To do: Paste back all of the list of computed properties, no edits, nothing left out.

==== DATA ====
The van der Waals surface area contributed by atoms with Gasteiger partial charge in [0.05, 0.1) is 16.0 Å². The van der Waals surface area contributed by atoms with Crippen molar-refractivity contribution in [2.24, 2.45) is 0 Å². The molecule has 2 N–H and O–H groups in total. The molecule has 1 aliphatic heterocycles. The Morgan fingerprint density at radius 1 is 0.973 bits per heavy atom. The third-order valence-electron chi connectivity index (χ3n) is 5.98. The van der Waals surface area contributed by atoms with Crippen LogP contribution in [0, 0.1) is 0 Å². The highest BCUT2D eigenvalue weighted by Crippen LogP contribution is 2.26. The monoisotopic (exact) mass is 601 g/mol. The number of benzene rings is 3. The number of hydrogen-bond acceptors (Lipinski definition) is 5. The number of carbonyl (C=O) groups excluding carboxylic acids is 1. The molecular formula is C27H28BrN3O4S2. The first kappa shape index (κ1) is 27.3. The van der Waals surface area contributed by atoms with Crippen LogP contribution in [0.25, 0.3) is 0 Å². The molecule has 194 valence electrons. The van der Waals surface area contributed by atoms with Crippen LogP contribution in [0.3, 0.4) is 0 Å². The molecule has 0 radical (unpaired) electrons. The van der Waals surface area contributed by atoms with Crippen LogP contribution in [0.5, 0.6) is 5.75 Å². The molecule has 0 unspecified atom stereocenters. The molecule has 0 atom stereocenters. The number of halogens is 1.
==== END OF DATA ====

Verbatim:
The van der Waals surface area contributed by atoms with Gasteiger partial charge in [0.05, 0.1) is 16.0 Å². The van der Waals surface area contributed by atoms with Crippen molar-refractivity contribution in [2.24, 2.45) is 0 Å². The molecule has 2 N–H and O–H groups in total. The molecule has 1 aliphatic heterocycles. The Morgan fingerprint density at radius 1 is 0.973 bits per heavy atom. The third-order valence-electron chi connectivity index (χ3n) is 5.98. The van der Waals surface area contributed by atoms with Crippen LogP contribution in [0, 0.1) is 0 Å². The highest BCUT2D eigenvalue weighted by Crippen LogP contribution is 2.26. The monoisotopic (exact) mass is 601 g/mol. The number of benzene rings is 3. The number of hydrogen-bond acceptors (Lipinski definition) is 5. The number of carbonyl (C=O) groups excluding carboxylic acids is 1. The molecular formula is C27H28BrN3O4S2. The first kappa shape index (κ1) is 27.3. The van der Waals surface area contributed by atoms with Crippen LogP contribution in [0.25, 0.3) is 0 Å². The molecule has 194 valence electrons. The van der Waals surface area contributed by atoms with Crippen LogP contribution in [0.3, 0.4) is 0 Å². The molecule has 0 radical (unpaired) electrons. The van der Waals surface area contributed by atoms with Crippen LogP contribution in [0.5, 0.6) is 5.75 Å². The molecule has 0 unspecified atom stereocenters. The molecule has 0 atom stereocenters. The number of halogens is 1.